Earth Science News  





. Hong Kong Steps Up Bird Flu Searches

file photo
by Staff Writers
Hong Kong (AFP) Feb 06, 2006
A magpie has been found to have died with the lethal-to-humans H5N1 bird flu in Hong Kong, experts said Monday, bringing to five this year the number of birds found with the killer disease.

The test result on the bird, which was discovered in a rural area close to the Chinese border over the weekend, came as officials stepped up measures to stop the virus speading to Hong Kong from bird flu-hit regions of China.

A statement from the former British colony's agriculture ministry confirmed the bird had the virus, which has killed 85 people throughout Asia and has spread as far as Eastern Europe.

The spate of bird flu discoveries -- in three other wild species and a chicken smuggled from China -- over the past two weeks is the worst since two infected falcons were found in 2004.

The last recorded outbreaks among humans here was in 2003, when a boy and his father died after a trip to China.

The latest scare is likely to deepen concerns that the virus could mutate to a form easily transmissible by humans, sparking a pandemic that experts predict will kill millions.

Officials Monday sought to plug holes in the city's otherwise watertight bird-flu defences after the diseased chicken was found to have been brought in across the city's fluid border with China.

Health minister York Chow said he had won agreement from his counterparts in the neighbouring southern Chinese boomtown Shenzhen to toughen bird flu defences.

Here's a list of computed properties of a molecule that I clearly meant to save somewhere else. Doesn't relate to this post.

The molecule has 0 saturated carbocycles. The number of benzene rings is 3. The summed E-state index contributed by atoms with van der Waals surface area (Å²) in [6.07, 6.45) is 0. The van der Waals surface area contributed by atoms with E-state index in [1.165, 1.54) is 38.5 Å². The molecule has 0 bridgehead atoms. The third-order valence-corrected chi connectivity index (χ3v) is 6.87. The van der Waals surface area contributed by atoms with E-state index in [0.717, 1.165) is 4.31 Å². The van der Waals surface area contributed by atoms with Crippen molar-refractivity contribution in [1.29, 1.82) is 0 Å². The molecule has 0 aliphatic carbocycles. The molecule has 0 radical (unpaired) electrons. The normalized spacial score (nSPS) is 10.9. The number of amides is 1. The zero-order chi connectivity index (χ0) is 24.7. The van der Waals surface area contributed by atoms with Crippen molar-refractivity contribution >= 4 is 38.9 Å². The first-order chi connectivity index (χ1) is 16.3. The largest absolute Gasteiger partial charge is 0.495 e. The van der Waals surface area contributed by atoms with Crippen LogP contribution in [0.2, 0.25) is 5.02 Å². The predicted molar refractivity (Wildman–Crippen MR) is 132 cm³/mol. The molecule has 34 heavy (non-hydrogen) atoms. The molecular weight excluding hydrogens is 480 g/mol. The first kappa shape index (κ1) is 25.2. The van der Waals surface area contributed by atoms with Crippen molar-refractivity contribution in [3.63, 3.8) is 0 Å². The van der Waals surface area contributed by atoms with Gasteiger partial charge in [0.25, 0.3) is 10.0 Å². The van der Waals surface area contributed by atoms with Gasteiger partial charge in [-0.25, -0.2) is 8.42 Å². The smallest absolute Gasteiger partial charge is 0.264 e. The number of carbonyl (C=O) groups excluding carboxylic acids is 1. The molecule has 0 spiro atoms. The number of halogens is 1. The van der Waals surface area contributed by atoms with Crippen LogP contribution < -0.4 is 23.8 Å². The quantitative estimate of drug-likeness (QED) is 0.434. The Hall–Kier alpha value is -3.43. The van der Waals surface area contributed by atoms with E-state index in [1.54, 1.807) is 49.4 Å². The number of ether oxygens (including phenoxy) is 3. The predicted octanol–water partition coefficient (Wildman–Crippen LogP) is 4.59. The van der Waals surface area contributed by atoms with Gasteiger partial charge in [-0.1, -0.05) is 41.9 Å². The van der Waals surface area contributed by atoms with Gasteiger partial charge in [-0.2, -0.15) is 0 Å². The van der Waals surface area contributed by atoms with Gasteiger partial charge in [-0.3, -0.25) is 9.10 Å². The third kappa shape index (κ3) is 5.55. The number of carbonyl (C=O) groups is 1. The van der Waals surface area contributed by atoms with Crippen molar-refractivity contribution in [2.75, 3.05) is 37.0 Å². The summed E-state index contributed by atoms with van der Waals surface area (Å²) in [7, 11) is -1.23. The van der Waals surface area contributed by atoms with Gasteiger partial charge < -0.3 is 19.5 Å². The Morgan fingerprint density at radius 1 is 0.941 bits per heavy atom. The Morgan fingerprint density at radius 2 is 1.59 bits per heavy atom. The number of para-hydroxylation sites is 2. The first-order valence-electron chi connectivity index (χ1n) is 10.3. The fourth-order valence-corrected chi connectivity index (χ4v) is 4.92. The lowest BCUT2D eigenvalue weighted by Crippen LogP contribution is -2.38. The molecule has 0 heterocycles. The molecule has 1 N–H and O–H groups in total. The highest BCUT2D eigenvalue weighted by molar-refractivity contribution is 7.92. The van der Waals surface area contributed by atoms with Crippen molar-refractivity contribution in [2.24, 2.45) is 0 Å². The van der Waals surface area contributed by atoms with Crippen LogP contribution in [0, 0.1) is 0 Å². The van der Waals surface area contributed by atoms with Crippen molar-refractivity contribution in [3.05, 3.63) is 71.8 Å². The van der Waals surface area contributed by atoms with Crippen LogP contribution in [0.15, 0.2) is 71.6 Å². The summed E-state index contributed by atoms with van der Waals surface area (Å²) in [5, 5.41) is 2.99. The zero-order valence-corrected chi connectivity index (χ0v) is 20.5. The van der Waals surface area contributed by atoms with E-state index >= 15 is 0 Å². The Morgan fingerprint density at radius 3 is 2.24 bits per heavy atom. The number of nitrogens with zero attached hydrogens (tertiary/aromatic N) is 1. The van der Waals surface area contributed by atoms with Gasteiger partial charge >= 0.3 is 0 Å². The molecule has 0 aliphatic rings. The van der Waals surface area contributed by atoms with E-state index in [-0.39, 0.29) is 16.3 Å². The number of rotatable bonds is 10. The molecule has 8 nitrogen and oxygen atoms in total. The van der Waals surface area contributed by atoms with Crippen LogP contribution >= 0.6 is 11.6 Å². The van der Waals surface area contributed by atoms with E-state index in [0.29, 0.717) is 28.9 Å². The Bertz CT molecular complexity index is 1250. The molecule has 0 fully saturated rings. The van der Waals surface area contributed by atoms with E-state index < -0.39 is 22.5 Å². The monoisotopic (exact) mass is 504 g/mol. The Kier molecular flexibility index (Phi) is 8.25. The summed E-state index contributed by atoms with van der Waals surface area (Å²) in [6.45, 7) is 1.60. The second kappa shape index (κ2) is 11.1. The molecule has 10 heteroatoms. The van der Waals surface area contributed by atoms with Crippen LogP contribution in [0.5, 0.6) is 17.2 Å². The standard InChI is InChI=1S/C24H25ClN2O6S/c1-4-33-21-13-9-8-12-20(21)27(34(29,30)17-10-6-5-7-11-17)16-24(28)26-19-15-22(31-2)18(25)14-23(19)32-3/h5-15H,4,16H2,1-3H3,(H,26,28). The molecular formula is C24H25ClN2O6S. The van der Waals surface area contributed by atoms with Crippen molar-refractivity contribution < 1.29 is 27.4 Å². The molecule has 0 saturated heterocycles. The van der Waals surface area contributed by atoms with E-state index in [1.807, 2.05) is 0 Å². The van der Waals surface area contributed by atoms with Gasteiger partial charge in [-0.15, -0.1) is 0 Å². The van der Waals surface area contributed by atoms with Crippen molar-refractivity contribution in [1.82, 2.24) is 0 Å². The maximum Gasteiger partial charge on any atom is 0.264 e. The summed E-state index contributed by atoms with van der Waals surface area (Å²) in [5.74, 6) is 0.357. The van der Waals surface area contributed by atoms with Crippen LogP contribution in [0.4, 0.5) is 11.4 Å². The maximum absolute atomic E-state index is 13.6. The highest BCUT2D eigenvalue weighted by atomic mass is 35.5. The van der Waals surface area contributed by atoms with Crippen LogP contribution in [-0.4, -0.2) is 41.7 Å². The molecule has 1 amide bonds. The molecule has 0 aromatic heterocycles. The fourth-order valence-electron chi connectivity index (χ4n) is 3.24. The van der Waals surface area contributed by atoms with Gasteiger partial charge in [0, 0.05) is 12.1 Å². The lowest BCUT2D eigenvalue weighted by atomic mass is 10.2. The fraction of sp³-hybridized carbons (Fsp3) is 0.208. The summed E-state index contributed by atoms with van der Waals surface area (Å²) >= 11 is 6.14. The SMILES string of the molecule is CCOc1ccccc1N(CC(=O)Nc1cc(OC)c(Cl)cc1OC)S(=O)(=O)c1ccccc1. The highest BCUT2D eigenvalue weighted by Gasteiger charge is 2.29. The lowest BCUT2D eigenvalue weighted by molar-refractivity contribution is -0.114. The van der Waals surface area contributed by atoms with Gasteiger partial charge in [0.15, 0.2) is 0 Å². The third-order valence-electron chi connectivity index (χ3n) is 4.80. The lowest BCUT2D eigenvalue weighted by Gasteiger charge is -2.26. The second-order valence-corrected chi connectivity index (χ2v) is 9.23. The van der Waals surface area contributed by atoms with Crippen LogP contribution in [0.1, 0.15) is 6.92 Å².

He said officials would order culls of all flocks within a five-kilometre radius of any confirmed virus outbreak and added that the government would consider reducing the quota of poultry meat imported for food.

Three people who had come in contact with the chicken tested negative for flu Friday.

The scare has led to condemnation of villages that lie in the Hong Kong-Chinese border zone as the weak link in the avian flu combat measures.

The infected chicken was smuggled in, possibly unwittingly, by a villager who had given the bird to family members as a Lunar New Year holiday gift.

A border police official said police were unable to inspect all belongings of everyone moving in an out of the borderland villages.

Assistant commissioner for boundary and ports Chow Kwong said officers had stepped up border and sea patrols in response.

"Front-line customs officers have been put on high alert and examination of suspicious imported cargo and baggage has also been increased," the customs chief said.

"We have strengthened intelligence exchange with China and other customs authorities, the agriculture (department) and the food and environmental hygiene department to crack down on smuggling activities of birds and poultry," he added.

Bird flu first became lethal to humans in 1997 when it killed six people in an outbreak in Hong Kong.

Experts believe the scourge has been transmitted across the globe by migratory wild birds.